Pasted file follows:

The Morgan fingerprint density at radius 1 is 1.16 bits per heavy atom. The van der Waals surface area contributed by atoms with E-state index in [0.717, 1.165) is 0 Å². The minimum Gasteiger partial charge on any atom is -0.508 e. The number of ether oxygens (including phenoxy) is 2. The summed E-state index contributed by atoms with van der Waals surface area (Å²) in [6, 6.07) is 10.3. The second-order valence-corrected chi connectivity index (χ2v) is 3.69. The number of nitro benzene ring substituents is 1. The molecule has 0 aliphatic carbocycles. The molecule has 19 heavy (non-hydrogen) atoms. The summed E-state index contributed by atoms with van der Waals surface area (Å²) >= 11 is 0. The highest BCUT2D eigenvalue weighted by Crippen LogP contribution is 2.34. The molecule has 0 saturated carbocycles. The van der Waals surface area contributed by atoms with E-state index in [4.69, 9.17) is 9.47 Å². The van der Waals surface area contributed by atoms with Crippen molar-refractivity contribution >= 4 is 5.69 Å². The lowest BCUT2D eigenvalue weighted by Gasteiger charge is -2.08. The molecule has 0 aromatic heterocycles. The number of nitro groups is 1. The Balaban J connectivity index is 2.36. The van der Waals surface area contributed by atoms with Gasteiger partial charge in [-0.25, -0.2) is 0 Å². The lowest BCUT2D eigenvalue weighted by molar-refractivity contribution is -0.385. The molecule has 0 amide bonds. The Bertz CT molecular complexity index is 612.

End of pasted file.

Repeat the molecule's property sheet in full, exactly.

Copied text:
The Morgan fingerprint density at radius 1 is 1.16 bits per heavy atom. The van der Waals surface area contributed by atoms with E-state index in [0.717, 1.165) is 0 Å². The minimum Gasteiger partial charge on any atom is -0.508 e. The number of ether oxygens (including phenoxy) is 2. The summed E-state index contributed by atoms with van der Waals surface area (Å²) in [6, 6.07) is 10.3. The second-order valence-corrected chi connectivity index (χ2v) is 3.69. The number of nitro benzene ring substituents is 1. The molecule has 0 aliphatic carbocycles. The molecule has 19 heavy (non-hydrogen) atoms. The summed E-state index contributed by atoms with van der Waals surface area (Å²) >= 11 is 0. The highest BCUT2D eigenvalue weighted by Crippen LogP contribution is 2.34. The molecule has 0 saturated carbocycles. The van der Waals surface area contributed by atoms with E-state index in [4.69, 9.17) is 9.47 Å². The van der Waals surface area contributed by atoms with Crippen molar-refractivity contribution >= 4 is 5.69 Å². The lowest BCUT2D eigenvalue weighted by Gasteiger charge is -2.08. The molecule has 0 aromatic heterocycles. The number of nitro groups is 1. The Balaban J connectivity index is 2.36. The van der Waals surface area contributed by atoms with Gasteiger partial charge in [-0.25, -0.2) is 0 Å². The lowest BCUT2D eigenvalue weighted by molar-refractivity contribution is -0.385. The molecule has 0 amide bonds. The Bertz CT molecular complexity index is 612.